No one ever said that a Tom Stoppard play is for the faint of heart; you must pay attention, understand the references, and keep track of endless moving parts and plot lines. That being said, Roundabout’s production (from the Menier Chocolate Factory) of “Travesties,” which opened at the American Airlines Theatre on Tuesday, is surprisingly palatable, even digestible, a rare word to describe the dense Stoppard drama. But Patrick Marber’s production keeps things light, rapidly-paced, and comedic; it embraces fragmentation and excess and turns it into a non-stop party.
For those unfamiliar with the expansive Stoppard piece, “Travesties” is a memory piece told by Henry Carr (Tom Hollander), the British consul in Switzerland, of his (often incorrect) recollections of a brief period in 1917 when he interacted with Vladimir Lenin (Dan Butler), James Joyce (Peter McDonald), and Tristan Tzara (Seth Numrich). Using the word “founder” loosely, each man founded a major movement: Russian communism, British modernism, and European Dadaism. Carr interacts with these three iconic men in a public library in Geneva and develops a friendship with each of them. Most notably, he is given a part of Algernon (or as he calls him “the other one”) in a James Joyce-led, English Players production of Wilde’s “The Importance of Being Earnest.”
If you seem confused by that brief introduction, you are probably feeling the intended effect of the play. In every way, “Travesties” is confounding. It is a memory play that is jumbled, confused, and repetitious: as Carr struggles to recall his interactions the same scenes play over and over again with slight variations. To make matters worse — or better depending on if you are a diehard Wilde fan like I am — many of Carr’s memories are marred with dialogue from “The Importance of Being Earnest.” But to an untrained ear, it is impossible to know when Carr, Lenin, Joyce, and Tzara are speaking their conversations or regurgitating Oscar Wilde.
To continue this spiral into the palimpsestuous mind of Carr, two characters in the play, Cecily and Gwendolen, are taken directly from “The Importance of Being Earnest,” but they are also real people; Cecily (Sara Topham) is the local librarian and Gwendolen (Scarlett Strallen) Carr’s sister. Also in the mix are Carr’s not-so-secretly socialist butler, Bennett (Patrick Kerr), and Lenin’s wife Nadya (Opal Alladin).
Unsurprisingly, in a group this of literary, political, and cultural elites, conversations are rather intellectual, riddled with references, allusions, uncited quotations, and never-ending strings of alliterative adjectives. On the surface, the complexity of the text and the overly academic style of the dialogue could make this play a slog for the audience. But thankfully the Patrick Marber has devised a version of “Travesties” that clips along at light speed. We cannot understand it all, and for once we are not meant to. Every ingenious little literary Easter egg Stoppard hid in the text is spoken readily. Of anything, the production satirizes the overly academic nature of the play and turns the would-be elitism into comedy.
At the center of course is Tom Hollander, who performs not only as the sprightly Henry Carr of 1917 but also an aged, senile version years later struggles to recall his past. Although Hollander’s performance is certainly noteworthy and he does carry the show, he is outshined by some of his more comedic costars. In particular, Seth Numrich as Tzara steals every scene he is in, perfectly portraying the wacky Dadaist who was famous for cutting up Shakespeare sonnets, putting the scraps in a hat, and pulling out a new poem. Numrich is wild and child-like, and all his arguments about art end in him screaming “dadadadada” in such a way that is it always hilarious. McDonald’s Joyce is so comedically uptight he makes a perfect scene partner for Numrich. On the other end of the spectrum is Butler’s laser-focused Lenin. All three men are ready to change the world, and in this play, we are more than happy to laugh at their hubris, seriousness, and unintended elitism.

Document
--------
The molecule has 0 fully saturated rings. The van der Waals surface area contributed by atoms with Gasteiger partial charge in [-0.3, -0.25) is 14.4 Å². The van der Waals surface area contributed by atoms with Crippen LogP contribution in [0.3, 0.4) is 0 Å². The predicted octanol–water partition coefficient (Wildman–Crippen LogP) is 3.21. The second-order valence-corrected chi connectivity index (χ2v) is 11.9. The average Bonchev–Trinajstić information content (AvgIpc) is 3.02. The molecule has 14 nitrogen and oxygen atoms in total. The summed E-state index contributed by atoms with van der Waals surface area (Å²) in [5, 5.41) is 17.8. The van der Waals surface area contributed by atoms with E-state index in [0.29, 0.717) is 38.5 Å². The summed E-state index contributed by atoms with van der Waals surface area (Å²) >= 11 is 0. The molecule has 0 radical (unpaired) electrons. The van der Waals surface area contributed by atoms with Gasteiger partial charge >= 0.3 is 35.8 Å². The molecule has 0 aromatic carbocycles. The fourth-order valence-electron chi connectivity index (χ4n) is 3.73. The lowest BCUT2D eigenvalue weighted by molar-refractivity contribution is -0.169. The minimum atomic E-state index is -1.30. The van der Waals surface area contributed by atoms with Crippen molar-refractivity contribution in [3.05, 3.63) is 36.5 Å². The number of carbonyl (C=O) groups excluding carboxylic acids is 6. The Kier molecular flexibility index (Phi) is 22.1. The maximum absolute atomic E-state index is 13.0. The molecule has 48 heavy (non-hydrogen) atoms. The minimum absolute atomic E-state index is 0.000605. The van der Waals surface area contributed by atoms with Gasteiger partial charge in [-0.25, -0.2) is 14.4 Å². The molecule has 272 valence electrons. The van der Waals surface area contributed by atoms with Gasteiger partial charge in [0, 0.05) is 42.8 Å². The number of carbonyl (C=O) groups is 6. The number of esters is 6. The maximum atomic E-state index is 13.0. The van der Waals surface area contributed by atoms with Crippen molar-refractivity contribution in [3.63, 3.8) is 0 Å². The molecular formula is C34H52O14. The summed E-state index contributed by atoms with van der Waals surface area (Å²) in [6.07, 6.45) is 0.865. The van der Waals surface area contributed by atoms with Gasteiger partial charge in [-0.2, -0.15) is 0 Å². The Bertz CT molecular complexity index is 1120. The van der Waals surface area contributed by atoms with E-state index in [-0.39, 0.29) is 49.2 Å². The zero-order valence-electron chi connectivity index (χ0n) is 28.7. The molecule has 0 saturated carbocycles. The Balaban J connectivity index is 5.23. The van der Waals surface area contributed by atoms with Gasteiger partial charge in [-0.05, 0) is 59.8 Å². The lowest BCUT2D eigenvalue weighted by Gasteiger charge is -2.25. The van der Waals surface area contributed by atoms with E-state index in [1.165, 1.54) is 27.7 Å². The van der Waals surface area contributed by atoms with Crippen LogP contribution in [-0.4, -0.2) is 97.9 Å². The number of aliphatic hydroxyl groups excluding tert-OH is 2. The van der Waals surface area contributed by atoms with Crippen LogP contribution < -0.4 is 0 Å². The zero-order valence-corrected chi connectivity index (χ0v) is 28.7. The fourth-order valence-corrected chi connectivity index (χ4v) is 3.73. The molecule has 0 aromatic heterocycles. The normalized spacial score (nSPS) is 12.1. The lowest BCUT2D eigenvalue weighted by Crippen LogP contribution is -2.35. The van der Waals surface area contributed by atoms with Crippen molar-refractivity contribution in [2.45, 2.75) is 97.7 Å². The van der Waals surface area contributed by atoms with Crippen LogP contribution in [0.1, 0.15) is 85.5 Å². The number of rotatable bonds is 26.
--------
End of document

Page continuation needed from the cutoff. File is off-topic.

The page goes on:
The men of “Travesties” are certain hilarious and each give an amazing portrait of their real-life characters, but it is the women of the play who are the true comedy geniuses. Just like in “The Importance of Being Earnest,” the women have the best parts. Scarlett Strallen and Sara Topham (re)interpret the Wilde characters in a delicious new way. The men in their lives may be changing the world, but they are doing all the work behind the scenes. Both actresses give what might be the most comedic performances of the season. Stoppard’s version of the infamous garden Cecily-Gwendolen confrontation scene is a musical number inspired by a vaudeville song, but even without this list of references, the scene is show-stopping. Rarely in a play does a scene end with thunderous applause, but after their masterful and hilarious song-scene Strallen and Topham certain earn an ovation.
To help establish the world of confused memories, allusions, and intertexts, set and costume designer Tim Hatley created a maze of books and papers and folios and teacups and even some tasteful taxidermy pieces. Lighting by Neil Austin helped us seamless transition from frame narration to memory and sound, and original music by Adam Cork helped denote the resetting of a scene or memory, denoted by the sound of a library help desk bell.
“Travesties” is certainly the most pleasantly surprising revival this season; instead of a dated, elitist, hard to understand the play, Patrick Marber and his extraordinary cast have managed to strike comedy gold.